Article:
EPA's Safer Choice Supplemental Considerations for Partnership on
Microorganism-based Products
July 2013
Safer Choice's Microorganism Review Checklist (Attachment A) describes the basic
information needed to assess the potential hazards of a microorganism, including
methods for proper species identification, sources for a thorough human health and
ecological effects literature search, and possible exposure patterns based on product
use. Assessment of the risk, which is a function of both potential hazards and exposure,
evaluates whether the microorganism is a potential pathogen—to any of a broad
spectrum of organisms (including humans, other mammals, avian species, aquatic
vertebrates and invertebrates, plants and others), and whether there are any other
adverse effects and the likelihood of those effects that may result from exposure to this
microorganism in the specific use of the product.
• Primary considerations for partnership: The risk assessment concludes that the
microorganism is not pathogenic to any species with which it will come into
contact and will not cause any other adverse human health or ecological effects
(e.g., producing metabolites that are more toxic than the parent) in the specific
use of the product. All non-microorganism ingredients must have an acceptable
health and environmental profile (as per the Safer Choice Standard).
Please note that Safer Choice typically partners with formulators of end-use products.
For microbiological-based products, partnership preference is given to companies who
manufacture the microorganism and formulate products for end use, and thereby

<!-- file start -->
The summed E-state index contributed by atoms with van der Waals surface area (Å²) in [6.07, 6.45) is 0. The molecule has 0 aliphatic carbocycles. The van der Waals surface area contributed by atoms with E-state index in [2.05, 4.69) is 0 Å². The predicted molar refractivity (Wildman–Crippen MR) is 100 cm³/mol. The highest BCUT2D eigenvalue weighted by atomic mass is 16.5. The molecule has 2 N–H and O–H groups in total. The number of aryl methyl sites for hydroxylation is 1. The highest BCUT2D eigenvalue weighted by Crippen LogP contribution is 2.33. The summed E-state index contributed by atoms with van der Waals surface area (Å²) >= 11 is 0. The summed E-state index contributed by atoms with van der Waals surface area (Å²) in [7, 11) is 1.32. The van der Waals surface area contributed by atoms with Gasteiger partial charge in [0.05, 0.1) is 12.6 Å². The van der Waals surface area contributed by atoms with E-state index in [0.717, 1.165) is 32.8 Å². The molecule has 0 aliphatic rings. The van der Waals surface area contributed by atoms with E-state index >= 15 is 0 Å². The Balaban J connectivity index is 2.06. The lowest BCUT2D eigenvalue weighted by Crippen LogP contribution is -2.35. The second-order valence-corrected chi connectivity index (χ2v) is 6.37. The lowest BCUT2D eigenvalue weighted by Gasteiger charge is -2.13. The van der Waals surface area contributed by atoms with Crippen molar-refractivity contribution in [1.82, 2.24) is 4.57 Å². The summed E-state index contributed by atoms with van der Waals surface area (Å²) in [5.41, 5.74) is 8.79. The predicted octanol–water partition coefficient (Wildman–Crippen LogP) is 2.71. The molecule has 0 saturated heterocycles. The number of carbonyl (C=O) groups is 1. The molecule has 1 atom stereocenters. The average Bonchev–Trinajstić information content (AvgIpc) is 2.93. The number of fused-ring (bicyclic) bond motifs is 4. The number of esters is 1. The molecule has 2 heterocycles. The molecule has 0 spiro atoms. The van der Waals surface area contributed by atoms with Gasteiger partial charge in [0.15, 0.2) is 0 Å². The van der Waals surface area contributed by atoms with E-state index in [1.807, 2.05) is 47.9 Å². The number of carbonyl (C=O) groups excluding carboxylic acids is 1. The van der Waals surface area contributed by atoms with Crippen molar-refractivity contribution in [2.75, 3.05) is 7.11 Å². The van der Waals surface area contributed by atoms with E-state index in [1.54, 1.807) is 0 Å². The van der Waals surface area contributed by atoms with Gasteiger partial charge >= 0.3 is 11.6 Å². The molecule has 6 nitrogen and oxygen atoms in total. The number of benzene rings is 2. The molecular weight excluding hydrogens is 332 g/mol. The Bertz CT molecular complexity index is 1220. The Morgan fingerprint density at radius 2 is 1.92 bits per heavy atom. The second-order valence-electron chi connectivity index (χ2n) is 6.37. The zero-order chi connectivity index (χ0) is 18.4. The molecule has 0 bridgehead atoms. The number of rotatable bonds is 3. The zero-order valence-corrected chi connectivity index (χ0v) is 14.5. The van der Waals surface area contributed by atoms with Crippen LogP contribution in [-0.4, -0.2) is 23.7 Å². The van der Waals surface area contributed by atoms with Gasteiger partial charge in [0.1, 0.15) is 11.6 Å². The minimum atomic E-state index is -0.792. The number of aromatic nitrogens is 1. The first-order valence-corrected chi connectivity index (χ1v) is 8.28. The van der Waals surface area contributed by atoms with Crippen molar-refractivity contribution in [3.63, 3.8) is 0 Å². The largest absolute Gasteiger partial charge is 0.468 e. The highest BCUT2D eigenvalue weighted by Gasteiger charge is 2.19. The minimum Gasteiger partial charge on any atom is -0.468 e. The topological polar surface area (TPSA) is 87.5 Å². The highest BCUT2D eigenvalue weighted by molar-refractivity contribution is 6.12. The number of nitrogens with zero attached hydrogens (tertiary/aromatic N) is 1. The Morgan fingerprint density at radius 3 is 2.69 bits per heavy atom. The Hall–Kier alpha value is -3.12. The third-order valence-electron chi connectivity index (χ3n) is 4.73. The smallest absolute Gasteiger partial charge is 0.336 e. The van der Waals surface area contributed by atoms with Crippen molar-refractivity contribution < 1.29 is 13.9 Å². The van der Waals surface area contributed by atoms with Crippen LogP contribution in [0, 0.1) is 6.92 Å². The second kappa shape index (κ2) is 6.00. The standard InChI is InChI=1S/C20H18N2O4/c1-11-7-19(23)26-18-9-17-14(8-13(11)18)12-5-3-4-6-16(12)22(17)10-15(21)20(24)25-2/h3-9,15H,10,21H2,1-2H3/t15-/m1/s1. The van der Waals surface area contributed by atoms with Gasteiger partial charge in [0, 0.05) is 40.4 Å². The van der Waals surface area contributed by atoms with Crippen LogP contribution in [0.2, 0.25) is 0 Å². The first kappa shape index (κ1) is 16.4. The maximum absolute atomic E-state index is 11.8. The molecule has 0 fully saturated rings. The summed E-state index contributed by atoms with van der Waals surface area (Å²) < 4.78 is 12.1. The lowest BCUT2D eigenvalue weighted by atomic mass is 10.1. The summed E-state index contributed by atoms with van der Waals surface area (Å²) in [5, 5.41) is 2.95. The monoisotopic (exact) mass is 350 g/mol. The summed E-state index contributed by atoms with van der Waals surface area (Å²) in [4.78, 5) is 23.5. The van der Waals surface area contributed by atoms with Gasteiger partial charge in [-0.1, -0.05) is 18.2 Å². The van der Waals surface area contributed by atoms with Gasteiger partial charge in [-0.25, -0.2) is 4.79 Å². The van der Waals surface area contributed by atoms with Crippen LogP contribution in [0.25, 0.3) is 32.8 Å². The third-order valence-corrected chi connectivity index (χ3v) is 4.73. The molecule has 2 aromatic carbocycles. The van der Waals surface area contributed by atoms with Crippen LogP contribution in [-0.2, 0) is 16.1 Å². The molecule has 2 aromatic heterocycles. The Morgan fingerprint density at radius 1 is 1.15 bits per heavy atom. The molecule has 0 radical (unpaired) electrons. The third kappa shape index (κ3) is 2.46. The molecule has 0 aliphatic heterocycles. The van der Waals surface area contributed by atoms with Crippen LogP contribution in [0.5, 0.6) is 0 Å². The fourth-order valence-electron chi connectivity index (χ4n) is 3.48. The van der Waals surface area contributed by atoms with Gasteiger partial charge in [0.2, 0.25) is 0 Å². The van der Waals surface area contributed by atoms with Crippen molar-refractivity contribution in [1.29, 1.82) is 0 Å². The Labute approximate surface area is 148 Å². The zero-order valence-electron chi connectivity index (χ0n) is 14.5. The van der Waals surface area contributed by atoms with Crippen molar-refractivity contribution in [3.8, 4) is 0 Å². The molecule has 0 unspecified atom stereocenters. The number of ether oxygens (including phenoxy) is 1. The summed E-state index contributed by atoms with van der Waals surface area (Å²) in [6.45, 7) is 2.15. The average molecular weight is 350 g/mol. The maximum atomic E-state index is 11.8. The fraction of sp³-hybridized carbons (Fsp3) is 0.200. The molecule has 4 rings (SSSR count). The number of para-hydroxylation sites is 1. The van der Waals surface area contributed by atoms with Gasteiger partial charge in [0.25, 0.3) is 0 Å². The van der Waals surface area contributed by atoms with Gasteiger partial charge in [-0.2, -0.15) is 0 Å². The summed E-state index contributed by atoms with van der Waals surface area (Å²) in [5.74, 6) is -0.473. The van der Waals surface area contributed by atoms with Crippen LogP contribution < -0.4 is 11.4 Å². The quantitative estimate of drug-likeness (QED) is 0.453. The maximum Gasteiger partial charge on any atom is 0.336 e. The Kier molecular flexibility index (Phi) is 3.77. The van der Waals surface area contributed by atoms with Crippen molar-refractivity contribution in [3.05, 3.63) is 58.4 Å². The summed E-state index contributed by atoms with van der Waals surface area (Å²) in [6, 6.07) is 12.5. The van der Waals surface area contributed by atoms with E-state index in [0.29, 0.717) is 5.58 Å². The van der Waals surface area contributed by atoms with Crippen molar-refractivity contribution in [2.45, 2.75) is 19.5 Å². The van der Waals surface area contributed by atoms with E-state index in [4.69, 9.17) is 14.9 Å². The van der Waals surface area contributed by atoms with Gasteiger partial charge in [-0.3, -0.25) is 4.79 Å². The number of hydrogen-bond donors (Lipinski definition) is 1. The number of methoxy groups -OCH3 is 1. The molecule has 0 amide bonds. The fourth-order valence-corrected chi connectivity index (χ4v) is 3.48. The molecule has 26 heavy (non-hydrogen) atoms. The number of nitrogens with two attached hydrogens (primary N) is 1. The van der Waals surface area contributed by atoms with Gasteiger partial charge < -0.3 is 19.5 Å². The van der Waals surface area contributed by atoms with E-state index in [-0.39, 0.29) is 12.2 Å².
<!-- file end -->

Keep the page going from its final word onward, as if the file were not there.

maintain maximum control over product formulation. Safer Choice may also partner with
companies that incorporate a third-party's microorganism into their end-use product,
provided that they are able to fully address all partnership elements.
Safer Choice will consider the following additional elements as part of its decision to
offer partnership to a manufacturer of a microorganism-based product. These elements
may be adapted or modified to fit the specific circumstances of the product review, e.g.,
microorganism type, intended use, and method of application, with special attention to
the potential for human or environmental exposures. (Note: All elements not specifically
addressed in the Partnership Agreement will be incorporated by reference.)

I.	Consistency in Use of the Strain.
The manufacturer must commit to formulating with only those microorganism strains
that were the subject of the risk assessment and Safer Choice review and agreed to in
the Partnership Agreement. These strains must be identified through a rigorous
taxonomic review (including but not limited to 16S rDNA or rRNA sequencing), which
can be provided by a recognized full-service culture collection, whether or not the strain
is part of the collection, or by other appropriate means. Such collections may be
commercial or governmental (US or foreign) but should be listed with the World
Federation of Culture Collections and must offer comprehensive identification services
as one of its products. Alternatively, the strains may be identified by an established
expert in the systematics of the organism used. The strain must not change without